In The Night Kitchen

Macbeth In the NYRB, Stephen Greenblatt on Rupert Goold’s Macbeth (which was brilliant) and Adrian Noble’s version of Verdi’s Macbeth:

[T]he Stalinist setting does something more than provide an instance of modern tyranny; it closes off the vistas of hope that might otherwise have been glimpsed in such characters as Banquo, Malcolm, and Macduff. Some monsters are manifestly worse than others, but none of the dour-faced men on the reviewing platform should inspire any trust—and the fact that the principal monster happened to want to destroy this or that person and slaughter his family does not in itself confer any moral authority on the victim.

Spread now over the entire social world of the play, we encounter the flattening that we have already remarked in the characters of Macbeth and his Lady. No doubt the lives of Sergey Kirov or Lev Kamenev, Politburo members killed by Stalin in the 1930s, had their edifying moments, but one would be a fool to dream that if only one of them, rather than the Great Father of His People, had been at the helm of the USSR it would all have been so wonderful. The setting has the effect of diminishing any serious interest one might have had in Banquo’s scruples—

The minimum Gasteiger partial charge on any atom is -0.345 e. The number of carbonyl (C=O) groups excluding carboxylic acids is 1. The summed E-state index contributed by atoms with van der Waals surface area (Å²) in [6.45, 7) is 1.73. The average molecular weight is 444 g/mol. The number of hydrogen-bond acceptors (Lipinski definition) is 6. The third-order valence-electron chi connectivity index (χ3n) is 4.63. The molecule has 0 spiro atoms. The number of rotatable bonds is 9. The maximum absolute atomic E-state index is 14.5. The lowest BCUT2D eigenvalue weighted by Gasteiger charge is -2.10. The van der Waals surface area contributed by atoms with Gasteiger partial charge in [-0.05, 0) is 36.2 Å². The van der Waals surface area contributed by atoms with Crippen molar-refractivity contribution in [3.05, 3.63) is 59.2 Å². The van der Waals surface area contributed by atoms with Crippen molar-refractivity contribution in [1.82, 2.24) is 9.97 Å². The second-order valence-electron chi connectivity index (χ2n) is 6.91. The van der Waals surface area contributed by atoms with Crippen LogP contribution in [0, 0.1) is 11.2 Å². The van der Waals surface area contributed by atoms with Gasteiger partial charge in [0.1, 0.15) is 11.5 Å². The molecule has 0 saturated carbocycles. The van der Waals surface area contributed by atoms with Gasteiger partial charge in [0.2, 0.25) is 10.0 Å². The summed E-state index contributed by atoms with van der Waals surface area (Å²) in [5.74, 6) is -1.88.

Merciful powers,
Restrain in me the cursèd thoughts that nature
Gives way to in repose,

or Malcolm’s self-doubts: “The king-becoming graces,…I have no relish of them.” More tellingly, it drains away the significance of the spiritual torment that Shakespeare goes out of his way to depict in Macbeth at the play’s opening. Patrick Stewart is a viscerally powerful actor with a huge stage presence, but Goold’s conception of the play gives him almost no room to convey convincingly Macbeth’s metaphysical horror, his fear that Duncan’s virtues

Will plead like angels, trumpet-tongued, against
The deep damnation of his taking-off,
And pity, like a naked new-born babe,
Striding the blast, or heaven’s cherubin, horsed
Upon the sightless couriers of the air,
Shall blow the horrid deed in every eye
That tears shall drown the wind.